Takeo Yoshikawa, a Japanese spy, arrived in Honolulu on March 27, 1941, aboard the Japanese liner Nitta Maru. His papers identified him as Tadashi Morimura, the name he was always referred to while in the Islands (and subsequent investigative records.) (He’ll be referred to here by his real name, Yoshikawa.)
Born on March 7, 1914, Yoshikawa had been approached in 1936 to work as a civilian for Japan’s naval intelligence service: “Since I had been studying English, I was assigned to the sections dealing with the British and American navies. I became the Japanese navy’s expert on the American navy.”
“I read everything; diplomatic reports from our attachés, secret reports from our agents around the world. I read military commentators like Hanson Baldwin (New York Times military affairs editor.)” Yoshikawa also studied Jane’s Fighting Ships and memorized the silhouettes of all the American ships, something that would later prove critical. (Savela)
Posing as junior diplomat, Yoshikawa was to keep current on the status of the US fleet and its anchorages, reporting his observations to Tokyo by coded telegraph messages. Thanks to Hawaiʻi’s large Japanese-American population, Yoshikawa easily blended in.
When Kita briefed Yoshikawa, he reminded him, “Don’t make yourself conspicuous; maintain a normal, business-as-usual attitude, keep calm under all circumstances; avoid taking unnecessary risks; stay away from guarded and restricted areas and be aware of the FBI.” (Prange; Savela)
In keeping with his cover, Yoshikawa avoided illegally entering military bases or stealing classified documents. He shunned cameras and notepads, relying instead on memory. He supplemented his observations with items of interest gleaned from daily newspapers.
Yoshikawa familiarized himself with the principal Hawaiian Islands and their military installations, which were concentrated on Oʻahu. He frequently relied on a hired cab driven by John Mikami, a Japanese-Hawaiian who often performed chores for the consulate. (Deac)
Other times, Yoshikawa was chauffeured by Richard Kotoshirodo, a consular clerk. It did not take long for Yoshikawa to scout out the various US Army and Navy bases on central, southern and eastern Oʻahu. Predictably, the focus of his attention was Pearl Harbor, the nearly landlocked US Pacific Fleet anchorage on the south coast of the island.
The assignment fit into a plan outlined in January 1941 by Combined Fleet Commander Isoroku Yamamoto. The plan called for an aerial assault on Hawaiʻi as the opening move of a war between the United States and Japan. Yoshikawa was to become his country’s only military spy in the islands and Yamamoto’s most valuable source of current information on Oʻahu. (Deac)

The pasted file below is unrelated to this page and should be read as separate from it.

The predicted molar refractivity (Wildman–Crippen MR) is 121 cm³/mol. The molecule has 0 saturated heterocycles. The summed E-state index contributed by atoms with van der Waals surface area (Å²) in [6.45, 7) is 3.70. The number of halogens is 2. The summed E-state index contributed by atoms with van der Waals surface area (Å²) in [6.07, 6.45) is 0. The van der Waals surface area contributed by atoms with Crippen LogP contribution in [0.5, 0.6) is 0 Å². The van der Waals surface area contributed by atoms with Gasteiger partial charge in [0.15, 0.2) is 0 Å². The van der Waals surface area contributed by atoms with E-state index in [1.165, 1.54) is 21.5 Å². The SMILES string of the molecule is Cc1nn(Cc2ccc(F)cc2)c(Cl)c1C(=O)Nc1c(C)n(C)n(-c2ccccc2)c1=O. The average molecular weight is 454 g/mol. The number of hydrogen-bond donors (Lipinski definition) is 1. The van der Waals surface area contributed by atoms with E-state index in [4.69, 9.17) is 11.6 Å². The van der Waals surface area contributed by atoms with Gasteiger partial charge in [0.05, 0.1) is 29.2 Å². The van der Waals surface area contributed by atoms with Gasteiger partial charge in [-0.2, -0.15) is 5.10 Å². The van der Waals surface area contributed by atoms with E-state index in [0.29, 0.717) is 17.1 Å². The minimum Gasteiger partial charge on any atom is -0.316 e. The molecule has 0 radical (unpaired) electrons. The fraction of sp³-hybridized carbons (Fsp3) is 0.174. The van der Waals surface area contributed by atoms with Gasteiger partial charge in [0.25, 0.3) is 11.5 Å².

And with its relatively open landscape, sloping elevations, and limited restrictions on movement, he readily compiled useful intelligence. His encyclopedic knowledge of US ships and his methodical charting of their movements made his reports all the more valuable. His contribution to the Japanese effort was ultimately “an important one.” (Savela)
Yoshikawa did not work alone. Later joining him in espionage was a ‘sleeper agent’ Bernard Otto Julius Kuehn and his family, Nazi spies sent to the Islands by Nazi Propaganda Minister Joseph Goebbels. (Washington Times)
The Kuehns arrived in Hawaiʻi in 1935, they blended in, and waited; no one seriously suspected that Caucasians would carry on espionage for the Empire of Japan, so Kuehn, his wife Friedel, their daughter and son, Hans Joachim, were virtually inconspicuous as a white family on the windward side.
However, every member of the family contributed towards collecting and documenting military activities at Pearl Harbor from 1935 right up to the day the bombs fell from Japanese aircraft.
On December 2, days before the attack, Kuehn provided specific – and highly accurate – details on the fleet in writing. That same day, he gave the consulate the set of signals that could be picked up by nearby Japanese submarines. (FBI)
At midafternoon on December 6, Yoshikawa made his final reconnaissance of Pearl Harbor from the Pearl City pier. Back at the consulate, he coordinated his report with Kita, and then saw that the encoded message was transmitted to Tokyo.
At 1:20 am on December 7, 1941, on the darkened bridge of the Japanese aircraft carrier Akagi, Vice Admiral Chuichi Nagumo was handed the following message:
“Vessels moored in harbor: 9 battleships; 3 class B cruisers; 3 seaplane tenders, 17 destroyers. Entering harbor are 4 class B cruisers; 3 destroyers. All aircraft carriers and heavy cruisers have departed harbor…. No indication of any changes in US Fleet or anything unusual.” (Savela)
In the early morning of December 7, 1941, Japanese pilots flew toward the island of Oʻahu from six aircraft carriers (the Akagi, Kaga, Soryu, Hiryu, Shokaku and Zuikaku;) two waves of planes attacked various military installations on Oʻahu.
The prearranged coded signal “East wind, rain,” part of the weather forecast broadcast over Radio Tokyo, alerted Japanese Consul General Nagao Kita in Honolulu, and others, that the attack on Pearl Harbor had begun.
The first wave of 183-planes (43-fighters, 49-high-level bombers, 51-dive bombers and 40-torpedo planes) struck its targets at 7:55 am. The second wave of 167-Japanese planes (35-fighters, 54-horizontal bombers and 78-dive bombers) struck Oʻahu beginning at 8:40 am.
The Japanese consulate staff locked the consulate doors and began burning all their codebooks and classified material. “Smoke was pouring out of the chimney.” At about 9:30 am, December 7, the consulate staff was arrested and later shipped to Phoenix, Arizona.
By 9:45 am, the Japanese attack on Oʻahu was over.